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Warning: Divas Ahead

Allison James’ Relationship Guide Filled with Nonsensical Advice

By Jessica O. Young

I Used to Miss Him... But My Aim Is Improving: Not Your Ordinary Breakup Survival Guide

By Allison James

241 pages, Adams Media Corporation, $12.95

You can only be called a diva so many times before you want to throw up. Let’s go with three times. “I Used to Miss Him” accomplishes this amazing feat -- by the end of page ix: Table of Contents. The 241 pages that follow don’t exactly break the pattern, either. Yes, I know that I’m a “Goddess of Divadom,” and yes, I am the leader of my “glam posse,” but to see phrases like these in a book marketed to adults is just, well, embarrassing.

Allison James has it right; “I Used to Miss Him” is certainly not your ordinary breakup survival guide. It’s bad. Downright bad. Just. Really. Bad. Unlike movie classics such as “The Attack of The Killer Tomatoes,” and even some from the “Godzilla” series, “I Used to Miss Him” does not know it’s bad, and it certainly doesn’t revel in its grade B status. James takes herself -- as well as the offensive, sometimes illegal advice she doles out -- so seriously that the book becomes less a guide and more tragedy.

“Chapter One: Face the End with Courage” seeks to pave the road. The problem is that the road doesn’t go anywhere. James offers her readers the list, “End-of-the-Line Signs,” which she suggests we “copy and hang it on [our] refrigerators. Commit it to memory. Pass it out to all of [our] girlfriends.” The signs, much like the rest of the book, are so stereotypical that they are useless. “He says things like, ‘Why do girls care about weddings? Do they just want some stupid piece of crap on their finger?’”

My guess is that no one has ever uttered this phrase. Why? Because it’s ridiculous, and anyone who would say that is in no position to do so. Thus the barrage of unhelpful advice continues, as the reader learns “The Sassy Rules,” how to get through “The Emotional Storm,” and the finer points of “Navigating Extreme Schmuckdum.” If not for this review, I would have set down the book, and put it to good use as a coaster. It would be the second book ever that I have put down and the first book that I vehemently dislike.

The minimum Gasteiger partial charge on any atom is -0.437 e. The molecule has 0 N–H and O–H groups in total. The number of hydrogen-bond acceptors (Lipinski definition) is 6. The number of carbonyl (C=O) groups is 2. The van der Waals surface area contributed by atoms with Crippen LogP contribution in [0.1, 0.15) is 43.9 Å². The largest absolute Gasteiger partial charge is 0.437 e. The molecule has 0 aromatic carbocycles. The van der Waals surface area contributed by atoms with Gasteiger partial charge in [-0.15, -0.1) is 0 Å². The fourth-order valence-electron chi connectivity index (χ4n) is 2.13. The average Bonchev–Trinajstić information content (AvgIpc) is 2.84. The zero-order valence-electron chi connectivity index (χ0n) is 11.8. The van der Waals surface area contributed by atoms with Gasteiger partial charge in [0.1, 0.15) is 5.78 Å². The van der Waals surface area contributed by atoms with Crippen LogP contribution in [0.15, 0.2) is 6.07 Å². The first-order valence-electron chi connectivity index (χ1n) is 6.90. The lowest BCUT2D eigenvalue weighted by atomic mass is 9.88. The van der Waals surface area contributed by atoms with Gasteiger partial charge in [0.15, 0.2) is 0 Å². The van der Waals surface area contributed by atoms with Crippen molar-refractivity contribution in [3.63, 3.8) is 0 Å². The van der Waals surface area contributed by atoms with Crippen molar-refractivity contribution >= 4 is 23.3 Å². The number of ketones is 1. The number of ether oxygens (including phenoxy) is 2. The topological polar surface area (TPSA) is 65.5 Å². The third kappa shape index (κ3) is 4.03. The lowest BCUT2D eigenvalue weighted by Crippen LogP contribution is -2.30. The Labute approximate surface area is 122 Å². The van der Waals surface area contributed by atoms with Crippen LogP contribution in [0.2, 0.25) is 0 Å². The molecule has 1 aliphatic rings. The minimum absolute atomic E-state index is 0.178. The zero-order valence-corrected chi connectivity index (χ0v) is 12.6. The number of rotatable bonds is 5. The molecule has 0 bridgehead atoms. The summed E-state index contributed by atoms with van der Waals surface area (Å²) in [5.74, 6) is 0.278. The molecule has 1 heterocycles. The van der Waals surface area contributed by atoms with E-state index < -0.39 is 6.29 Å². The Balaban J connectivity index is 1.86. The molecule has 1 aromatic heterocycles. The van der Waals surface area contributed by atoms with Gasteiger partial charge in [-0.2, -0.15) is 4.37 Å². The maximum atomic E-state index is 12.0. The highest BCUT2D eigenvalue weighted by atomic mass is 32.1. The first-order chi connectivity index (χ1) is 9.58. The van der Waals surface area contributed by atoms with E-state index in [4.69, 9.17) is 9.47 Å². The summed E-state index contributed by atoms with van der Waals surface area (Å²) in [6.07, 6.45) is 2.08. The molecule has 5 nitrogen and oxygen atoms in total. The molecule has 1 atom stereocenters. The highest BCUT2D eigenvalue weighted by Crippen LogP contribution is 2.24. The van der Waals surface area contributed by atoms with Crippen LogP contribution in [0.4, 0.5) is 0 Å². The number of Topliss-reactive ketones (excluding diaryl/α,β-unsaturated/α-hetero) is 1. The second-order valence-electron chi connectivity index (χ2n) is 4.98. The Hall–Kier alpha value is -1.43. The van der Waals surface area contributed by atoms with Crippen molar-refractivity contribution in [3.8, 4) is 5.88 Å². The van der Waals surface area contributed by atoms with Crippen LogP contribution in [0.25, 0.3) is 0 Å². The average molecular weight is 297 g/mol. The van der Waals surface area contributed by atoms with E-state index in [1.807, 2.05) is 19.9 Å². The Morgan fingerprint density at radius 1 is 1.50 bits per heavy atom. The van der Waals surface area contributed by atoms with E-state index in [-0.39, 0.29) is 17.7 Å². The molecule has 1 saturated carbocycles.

Unfortunately, I had to continue reading. For a brief moment, I hoped that the book would pick up, and that the first chapter had been some literary form of survival of the fittest -- that only those worthy enough to know the priceless secrets contained in chapters two through ten would make it there.

So I pressed on and began “Chapter Two: Lose The Guy, Keep The Jewelry.” I barely made it through this chapter but managed somehow. I gave the book the benefit of the doubt, and started “Chapter Three: Grieve-a Like a Diva.” Needless to say, my hope of James redeeming herself was futile.

By the time I got to the end of the book, I started thinking that maybe it was all a joke. “Chapter Eight: DÉjÀ Vu,” seemed too aptly titled to be a coincidence. I swore that I’d read the advice only a hundred pages earlier -- in the same exact words. Usually reusing your own material is a sign to stop. Yet James just kept on going.

To be fair, “I Used to Miss Him” is not entirely bad. The title alone deserves an award, and the blurbs are laugh-out-loud funny. The author’s boyfriend states: “I really wish I wasn’t dating her. I’m probably going to marry her just because I’m afraid of what might happen if I call it off.” Moreover, the book is filled with humorous quotations (think Mark Twain’s “Clothes make the man. Naked people have little or no influence on society.”).

Sadly, the book is also filled with “Sassy Scoops” (think “Always pay debts to your ex in full in shiny pennies. Borrow a large truck, load up that $1,000 you owe him, and dump it on his lawn.”) and perky little tips to make his life a living hell (“Serve him a prune cake with a cup of coffee, a chocolate-laxative muffin, or any variation of these two stomach-churning treats.”). Whoa.

James certainly has good intentions with this book. She wants to help the millions of women going through painfully cinematic break-ups get over the men that ruined their lives. She encourages women to band together and make “that bastard” sorry for every move he’s ever made in his life. She gives advice on destroying his property, self-confidence, and family relations. Unfortunately, James’ message of “you can make it through this, you’re amazing,” is lost in a sea of cliched tips given every way, several times, in nauseating language.

You’ve been warned.